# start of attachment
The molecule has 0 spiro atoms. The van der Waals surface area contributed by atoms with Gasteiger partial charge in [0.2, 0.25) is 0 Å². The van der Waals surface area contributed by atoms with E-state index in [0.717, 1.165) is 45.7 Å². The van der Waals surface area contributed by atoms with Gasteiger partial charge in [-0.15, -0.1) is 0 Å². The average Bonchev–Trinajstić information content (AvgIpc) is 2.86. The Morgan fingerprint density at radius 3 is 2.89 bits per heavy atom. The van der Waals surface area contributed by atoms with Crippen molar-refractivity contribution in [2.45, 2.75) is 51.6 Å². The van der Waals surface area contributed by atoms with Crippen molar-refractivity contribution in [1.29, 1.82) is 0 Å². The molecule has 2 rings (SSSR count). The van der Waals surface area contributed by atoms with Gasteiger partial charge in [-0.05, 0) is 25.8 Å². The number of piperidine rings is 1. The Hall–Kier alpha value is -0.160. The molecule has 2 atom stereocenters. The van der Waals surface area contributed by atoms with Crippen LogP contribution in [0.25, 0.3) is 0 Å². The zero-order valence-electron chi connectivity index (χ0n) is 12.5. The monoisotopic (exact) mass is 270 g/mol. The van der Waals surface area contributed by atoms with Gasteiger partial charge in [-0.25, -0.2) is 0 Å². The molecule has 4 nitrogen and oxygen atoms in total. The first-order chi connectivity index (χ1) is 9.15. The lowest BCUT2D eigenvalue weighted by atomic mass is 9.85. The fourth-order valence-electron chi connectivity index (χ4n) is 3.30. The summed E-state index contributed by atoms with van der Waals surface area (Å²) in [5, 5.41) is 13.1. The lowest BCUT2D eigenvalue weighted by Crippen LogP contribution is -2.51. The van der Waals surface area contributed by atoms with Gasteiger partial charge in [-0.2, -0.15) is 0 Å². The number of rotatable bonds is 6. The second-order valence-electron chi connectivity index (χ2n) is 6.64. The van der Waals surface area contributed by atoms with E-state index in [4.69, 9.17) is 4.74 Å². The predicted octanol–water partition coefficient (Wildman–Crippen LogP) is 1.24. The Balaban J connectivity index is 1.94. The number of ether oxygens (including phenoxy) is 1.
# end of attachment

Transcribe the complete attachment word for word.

The molecule has 0 spiro atoms. The van der Waals surface area contributed by atoms with Gasteiger partial charge in [0.2, 0.25) is 0 Å². The van der Waals surface area contributed by atoms with E-state index in [0.717, 1.165) is 45.7 Å². The van der Waals surface area contributed by atoms with Gasteiger partial charge in [-0.15, -0.1) is 0 Å². The average Bonchev–Trinajstić information content (AvgIpc) is 2.86. The Morgan fingerprint density at radius 3 is 2.89 bits per heavy atom. The van der Waals surface area contributed by atoms with Crippen molar-refractivity contribution in [2.45, 2.75) is 51.6 Å². The van der Waals surface area contributed by atoms with Crippen molar-refractivity contribution in [1.29, 1.82) is 0 Å². The molecule has 2 rings (SSSR count). The van der Waals surface area contributed by atoms with Gasteiger partial charge in [-0.05, 0) is 25.8 Å². The number of piperidine rings is 1. The Hall–Kier alpha value is -0.160. The molecule has 2 atom stereocenters. The van der Waals surface area contributed by atoms with Crippen LogP contribution in [0.25, 0.3) is 0 Å². The zero-order valence-electron chi connectivity index (χ0n) is 12.5. The monoisotopic (exact) mass is 270 g/mol. The van der Waals surface area contributed by atoms with Gasteiger partial charge in [-0.25, -0.2) is 0 Å². The molecule has 4 nitrogen and oxygen atoms in total. The first-order chi connectivity index (χ1) is 9.15. The lowest BCUT2D eigenvalue weighted by atomic mass is 9.85. The fourth-order valence-electron chi connectivity index (χ4n) is 3.30. The summed E-state index contributed by atoms with van der Waals surface area (Å²) in [5, 5.41) is 13.1. The lowest BCUT2D eigenvalue weighted by Crippen LogP contribution is -2.51. The van der Waals surface area contributed by atoms with Gasteiger partial charge in [-0.2, -0.15) is 0 Å². The number of rotatable bonds is 6. The second-order valence-electron chi connectivity index (χ2n) is 6.64. The van der Waals surface area contributed by atoms with E-state index in [4.69, 9.17) is 4.74 Å². The predicted octanol–water partition coefficient (Wildman–Crippen LogP) is 1.24. The Balaban J connectivity index is 1.94. The number of ether oxygens (including phenoxy) is 1.